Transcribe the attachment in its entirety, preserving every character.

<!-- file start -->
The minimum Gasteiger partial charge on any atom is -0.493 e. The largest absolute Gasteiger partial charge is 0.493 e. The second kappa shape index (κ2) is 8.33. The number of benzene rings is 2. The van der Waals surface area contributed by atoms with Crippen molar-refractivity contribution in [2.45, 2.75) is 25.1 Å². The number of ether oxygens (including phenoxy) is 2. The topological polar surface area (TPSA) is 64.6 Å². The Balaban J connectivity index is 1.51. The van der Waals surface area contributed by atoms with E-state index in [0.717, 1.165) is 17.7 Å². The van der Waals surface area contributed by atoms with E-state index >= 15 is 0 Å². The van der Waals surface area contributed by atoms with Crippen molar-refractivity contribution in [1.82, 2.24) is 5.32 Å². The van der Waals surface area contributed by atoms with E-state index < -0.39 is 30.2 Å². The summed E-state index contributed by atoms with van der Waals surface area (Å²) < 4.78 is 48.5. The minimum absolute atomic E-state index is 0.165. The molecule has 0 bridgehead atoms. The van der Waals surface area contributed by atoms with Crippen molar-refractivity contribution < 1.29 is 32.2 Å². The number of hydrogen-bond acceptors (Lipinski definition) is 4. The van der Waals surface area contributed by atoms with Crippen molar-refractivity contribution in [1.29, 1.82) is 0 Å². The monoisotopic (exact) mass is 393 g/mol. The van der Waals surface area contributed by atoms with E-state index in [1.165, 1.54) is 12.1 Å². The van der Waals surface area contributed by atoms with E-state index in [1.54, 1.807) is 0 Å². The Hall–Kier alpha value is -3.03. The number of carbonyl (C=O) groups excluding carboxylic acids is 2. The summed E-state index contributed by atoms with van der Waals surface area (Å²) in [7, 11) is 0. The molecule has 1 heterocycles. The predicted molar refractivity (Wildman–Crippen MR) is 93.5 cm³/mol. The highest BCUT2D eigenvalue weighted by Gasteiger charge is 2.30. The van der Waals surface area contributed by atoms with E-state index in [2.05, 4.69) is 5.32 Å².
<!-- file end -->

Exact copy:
The minimum Gasteiger partial charge on any atom is -0.493 e. The largest absolute Gasteiger partial charge is 0.493 e. The second kappa shape index (κ2) is 8.33. The number of benzene rings is 2. The van der Waals surface area contributed by atoms with Crippen molar-refractivity contribution in [2.45, 2.75) is 25.1 Å². The number of ether oxygens (including phenoxy) is 2. The topological polar surface area (TPSA) is 64.6 Å². The Balaban J connectivity index is 1.51. The van der Waals surface area contributed by atoms with E-state index in [0.717, 1.165) is 17.7 Å². The van der Waals surface area contributed by atoms with E-state index >= 15 is 0 Å². The van der Waals surface area contributed by atoms with Crippen molar-refractivity contribution in [1.82, 2.24) is 5.32 Å². The van der Waals surface area contributed by atoms with E-state index < -0.39 is 30.2 Å². The summed E-state index contributed by atoms with van der Waals surface area (Å²) < 4.78 is 48.5. The minimum absolute atomic E-state index is 0.165. The molecule has 0 bridgehead atoms. The van der Waals surface area contributed by atoms with Crippen molar-refractivity contribution < 1.29 is 32.2 Å². The number of hydrogen-bond acceptors (Lipinski definition) is 4. The van der Waals surface area contributed by atoms with Crippen molar-refractivity contribution in [1.29, 1.82) is 0 Å². The monoisotopic (exact) mass is 393 g/mol. The van der Waals surface area contributed by atoms with E-state index in [1.165, 1.54) is 12.1 Å². The van der Waals surface area contributed by atoms with E-state index in [1.54, 1.807) is 0 Å². The Hall–Kier alpha value is -3.03. The number of carbonyl (C=O) groups excluding carboxylic acids is 2. The summed E-state index contributed by atoms with van der Waals surface area (Å²) in [7, 11) is 0. The molecule has 1 heterocycles. The predicted molar refractivity (Wildman–Crippen MR) is 93.5 cm³/mol. The highest BCUT2D eigenvalue weighted by Gasteiger charge is 2.30. The van der Waals surface area contributed by atoms with E-state index in [2.05, 4.69) is 5.32 Å².